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Phase 3 Trial of AGI-1067 Fails to Meet Primary Endpoint
A full description of the ARISE study results will be presented by the ARISE principal investigators, Jean-Claude Tardif, M.D., Director of Research; Professor of Medicine, Montreal Heart Institute; and Marc Pfeffer, M.D., Ph.D., Professor of Medicine, Harvard Medical School; Senior Physician in Cardiology at Brigham and Women's Hospital, at the Late Breaking Clinical Trials session (Room Hall A) at the American College of Cardiology (ACC) Scientific Session in New Orleans on Tuesday, March 27 at 9:35 a.m. CDT.
While the company is disappointed that the composite primary endpoint was not met, it is encouraged by the positive results demonstrated in a number of disease states. As a result of the review of this data, the company has determined that the further development of AGI-1067 is important and the company currently intends to continue to pursue opportunities for development. The company will continue to review the data of the clinical study to prepare for discussions with the FDA to evaluate development paths forward for the drug.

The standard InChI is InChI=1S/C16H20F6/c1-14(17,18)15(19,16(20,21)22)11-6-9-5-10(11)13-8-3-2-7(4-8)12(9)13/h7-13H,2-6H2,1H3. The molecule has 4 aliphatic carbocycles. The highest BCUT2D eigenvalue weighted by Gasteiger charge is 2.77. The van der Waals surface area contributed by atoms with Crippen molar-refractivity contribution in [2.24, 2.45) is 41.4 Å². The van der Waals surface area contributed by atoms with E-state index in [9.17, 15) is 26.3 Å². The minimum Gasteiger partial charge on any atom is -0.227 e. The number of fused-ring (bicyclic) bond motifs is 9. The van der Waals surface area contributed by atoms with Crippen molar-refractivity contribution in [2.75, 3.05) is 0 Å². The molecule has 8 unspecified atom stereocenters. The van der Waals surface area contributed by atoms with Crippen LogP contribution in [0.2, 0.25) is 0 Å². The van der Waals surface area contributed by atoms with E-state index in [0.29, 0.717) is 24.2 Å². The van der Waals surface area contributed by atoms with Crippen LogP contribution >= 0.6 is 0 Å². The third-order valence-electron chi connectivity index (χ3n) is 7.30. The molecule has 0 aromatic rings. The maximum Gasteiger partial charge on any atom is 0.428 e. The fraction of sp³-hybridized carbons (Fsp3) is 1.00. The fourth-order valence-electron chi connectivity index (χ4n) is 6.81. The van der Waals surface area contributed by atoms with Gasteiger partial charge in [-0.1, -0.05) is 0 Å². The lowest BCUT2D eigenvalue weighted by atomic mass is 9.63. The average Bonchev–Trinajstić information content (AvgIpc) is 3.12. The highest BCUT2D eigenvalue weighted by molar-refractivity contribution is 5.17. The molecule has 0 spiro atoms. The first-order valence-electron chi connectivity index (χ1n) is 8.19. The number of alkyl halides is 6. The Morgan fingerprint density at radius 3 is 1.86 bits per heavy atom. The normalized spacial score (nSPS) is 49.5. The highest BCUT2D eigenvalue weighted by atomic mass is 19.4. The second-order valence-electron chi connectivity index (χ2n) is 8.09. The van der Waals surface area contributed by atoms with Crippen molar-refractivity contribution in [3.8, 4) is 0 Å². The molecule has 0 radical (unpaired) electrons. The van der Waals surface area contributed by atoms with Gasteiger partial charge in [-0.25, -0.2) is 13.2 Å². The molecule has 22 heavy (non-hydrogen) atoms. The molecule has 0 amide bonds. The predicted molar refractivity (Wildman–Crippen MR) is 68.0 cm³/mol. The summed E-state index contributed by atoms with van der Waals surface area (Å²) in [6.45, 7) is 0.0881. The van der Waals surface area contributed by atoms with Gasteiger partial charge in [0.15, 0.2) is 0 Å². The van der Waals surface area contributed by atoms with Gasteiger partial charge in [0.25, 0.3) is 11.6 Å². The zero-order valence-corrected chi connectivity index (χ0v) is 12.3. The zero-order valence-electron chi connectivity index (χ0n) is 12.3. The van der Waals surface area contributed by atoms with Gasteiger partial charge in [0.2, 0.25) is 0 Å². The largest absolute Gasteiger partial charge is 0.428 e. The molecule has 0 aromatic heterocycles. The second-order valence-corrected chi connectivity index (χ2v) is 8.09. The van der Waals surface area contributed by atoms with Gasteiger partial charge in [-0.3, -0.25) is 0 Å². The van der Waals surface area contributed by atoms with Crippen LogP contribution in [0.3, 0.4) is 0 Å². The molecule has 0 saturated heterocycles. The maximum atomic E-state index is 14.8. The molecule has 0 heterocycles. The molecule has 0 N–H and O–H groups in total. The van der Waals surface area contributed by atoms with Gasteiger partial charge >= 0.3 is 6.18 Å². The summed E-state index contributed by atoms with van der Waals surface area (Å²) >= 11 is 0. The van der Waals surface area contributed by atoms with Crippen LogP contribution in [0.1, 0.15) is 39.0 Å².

A preliminary analysis of the safety data indicated that the most common adverse event was diarrhea-related and there was an observed increase in liver function tests in some patients compared to those on standard of care.
The ARISE (Aggressive Reduction of Inflammation Stops Events) trial is a Phase III, double-blind, placebo-controlled trial in over 6100 patients with a recent acute coronary syndrome (ACS). The trial was conducted in 259 cardiac centers in the United States, United Kingdom, Canada and South Africa. The primary endpoint in the ARISE study was to compare the effect of AGI-1067 to placebo on the time to first incidence of a composite of major adverse cardiovascular events (MACE), specifically cardiovascular death, resuscitated cardiac arrest, myocardial infarction, stroke, need for coronary revascularization and admission to hospital for unstable angina.